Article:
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Behav Neurosci. 2000 Feb;114(1):84-98.

N-methyl-D-aspartate receptor-dependent plasticity within a distributed corticostriatal network mediates appetitive instrumental learning.

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1
Neuroscience Training Program, University of Wisconsin-Madison Medical School, 53719-1176, USA. aaebaldwi@students.wisc.edu

Abstract

The effect of microinfusion of the N-methyl-D-aspartate (NMDA) antagonist 2-amino-5-phosphonopentanoic acid (AP-5) into the amygdala, medial prefrontal cortex, and dorsal and ventral subiculum on acquisition of a lever-pressing task for food in rats was examined. Serial transmission between the basolateral amygdala and nucleus accumbens core was also examined in an asymmetric infusion design. AP-5 administered bilaterally into either the amygdala or medial prefrontal cortex markedly impaired learning, whereas administration into the dorsal or ventral subiculum had no effect. Unilateral infusion of AP-5 into either the nucleus accumbens core or amygdala was also sufficient to impair learning. These data provide novel evidence for NMDA receptor-dependent plasticity within corticostriatal networks in the acquisition of appetitive instrumental learning.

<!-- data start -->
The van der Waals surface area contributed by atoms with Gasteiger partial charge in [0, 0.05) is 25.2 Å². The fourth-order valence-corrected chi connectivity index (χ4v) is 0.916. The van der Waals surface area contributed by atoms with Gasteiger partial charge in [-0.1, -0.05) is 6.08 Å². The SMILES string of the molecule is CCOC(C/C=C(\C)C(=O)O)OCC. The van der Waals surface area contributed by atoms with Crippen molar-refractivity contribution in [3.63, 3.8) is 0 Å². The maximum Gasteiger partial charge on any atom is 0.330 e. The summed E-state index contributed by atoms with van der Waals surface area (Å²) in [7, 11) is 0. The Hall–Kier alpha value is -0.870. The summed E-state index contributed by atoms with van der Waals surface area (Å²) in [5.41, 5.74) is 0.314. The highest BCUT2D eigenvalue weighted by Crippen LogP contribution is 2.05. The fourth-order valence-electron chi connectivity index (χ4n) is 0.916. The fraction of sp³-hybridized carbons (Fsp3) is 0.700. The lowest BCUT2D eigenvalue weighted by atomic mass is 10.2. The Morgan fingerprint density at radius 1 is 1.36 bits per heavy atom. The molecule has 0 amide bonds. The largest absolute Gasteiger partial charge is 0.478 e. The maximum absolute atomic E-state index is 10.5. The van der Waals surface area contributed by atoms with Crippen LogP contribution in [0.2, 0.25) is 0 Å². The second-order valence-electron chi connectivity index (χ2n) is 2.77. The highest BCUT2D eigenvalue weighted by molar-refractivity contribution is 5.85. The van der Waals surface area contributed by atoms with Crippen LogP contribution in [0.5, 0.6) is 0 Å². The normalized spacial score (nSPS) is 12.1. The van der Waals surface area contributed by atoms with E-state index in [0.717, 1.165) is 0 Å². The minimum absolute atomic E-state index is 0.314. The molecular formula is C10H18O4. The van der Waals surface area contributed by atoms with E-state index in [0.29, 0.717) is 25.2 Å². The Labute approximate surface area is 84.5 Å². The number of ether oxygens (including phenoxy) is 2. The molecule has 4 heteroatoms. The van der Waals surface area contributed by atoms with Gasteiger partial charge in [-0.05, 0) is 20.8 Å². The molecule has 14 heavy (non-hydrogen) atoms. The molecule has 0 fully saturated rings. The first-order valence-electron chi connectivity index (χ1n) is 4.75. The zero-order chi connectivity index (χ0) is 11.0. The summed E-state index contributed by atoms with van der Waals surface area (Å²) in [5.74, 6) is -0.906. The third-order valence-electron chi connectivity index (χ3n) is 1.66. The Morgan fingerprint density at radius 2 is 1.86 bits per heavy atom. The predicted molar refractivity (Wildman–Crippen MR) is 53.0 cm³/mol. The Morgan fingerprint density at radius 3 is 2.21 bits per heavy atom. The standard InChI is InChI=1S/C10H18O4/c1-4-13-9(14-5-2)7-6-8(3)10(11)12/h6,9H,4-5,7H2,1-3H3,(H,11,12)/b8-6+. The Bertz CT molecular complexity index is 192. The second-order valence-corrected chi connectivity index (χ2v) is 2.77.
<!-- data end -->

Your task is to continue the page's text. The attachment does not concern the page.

PMID:
10718264
[Indexed for MEDLINE]
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